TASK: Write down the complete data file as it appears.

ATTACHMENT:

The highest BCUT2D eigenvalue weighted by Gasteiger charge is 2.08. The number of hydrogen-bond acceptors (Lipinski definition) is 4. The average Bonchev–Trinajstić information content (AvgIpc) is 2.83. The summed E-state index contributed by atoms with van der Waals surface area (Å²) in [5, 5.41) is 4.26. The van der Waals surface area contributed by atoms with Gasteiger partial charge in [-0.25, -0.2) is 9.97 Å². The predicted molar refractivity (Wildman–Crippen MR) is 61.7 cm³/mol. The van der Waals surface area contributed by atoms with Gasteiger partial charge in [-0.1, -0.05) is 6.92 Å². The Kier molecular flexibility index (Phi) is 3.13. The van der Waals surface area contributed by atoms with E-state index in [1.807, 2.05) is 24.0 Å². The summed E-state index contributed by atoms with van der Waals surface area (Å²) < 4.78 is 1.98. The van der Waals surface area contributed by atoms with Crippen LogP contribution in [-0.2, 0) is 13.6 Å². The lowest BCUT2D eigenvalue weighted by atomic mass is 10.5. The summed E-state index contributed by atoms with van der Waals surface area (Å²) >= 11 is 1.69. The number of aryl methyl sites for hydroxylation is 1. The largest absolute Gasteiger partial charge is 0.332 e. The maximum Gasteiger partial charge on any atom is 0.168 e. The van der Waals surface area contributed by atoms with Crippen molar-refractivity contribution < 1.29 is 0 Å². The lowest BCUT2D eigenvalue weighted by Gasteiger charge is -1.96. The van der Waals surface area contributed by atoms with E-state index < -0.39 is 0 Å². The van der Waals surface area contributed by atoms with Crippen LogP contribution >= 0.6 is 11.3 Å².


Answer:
The highest BCUT2D eigenvalue weighted by Gasteiger charge is 2.08. The number of hydrogen-bond acceptors (Lipinski definition) is 4. The average Bonchev–Trinajstić information content (AvgIpc) is 2.83. The summed E-state index contributed by atoms with van der Waals surface area (Å²) in [5, 5.41) is 4.26. The van der Waals surface area contributed by atoms with Gasteiger partial charge in [-0.25, -0.2) is 9.97 Å². The predicted molar refractivity (Wildman–Crippen MR) is 61.7 cm³/mol. The van der Waals surface area contributed by atoms with Gasteiger partial charge in [-0.1, -0.05) is 6.92 Å². The Kier molecular flexibility index (Phi) is 3.13. The van der Waals surface area contributed by atoms with E-state index in [1.807, 2.05) is 24.0 Å². The summed E-state index contributed by atoms with van der Waals surface area (Å²) < 4.78 is 1.98. The van der Waals surface area contributed by atoms with Crippen LogP contribution in [-0.2, 0) is 13.6 Å². The lowest BCUT2D eigenvalue weighted by atomic mass is 10.5. The summed E-state index contributed by atoms with van der Waals surface area (Å²) >= 11 is 1.69. The number of aryl methyl sites for hydroxylation is 1. The largest absolute Gasteiger partial charge is 0.332 e. The maximum Gasteiger partial charge on any atom is 0.168 e. The van der Waals surface area contributed by atoms with Crippen molar-refractivity contribution < 1.29 is 0 Å². The lowest BCUT2D eigenvalue weighted by Gasteiger charge is -1.96. The van der Waals surface area contributed by atoms with E-state index < -0.39 is 0 Å². The van der Waals surface area contributed by atoms with Crippen LogP contribution >= 0.6 is 11.3 Å².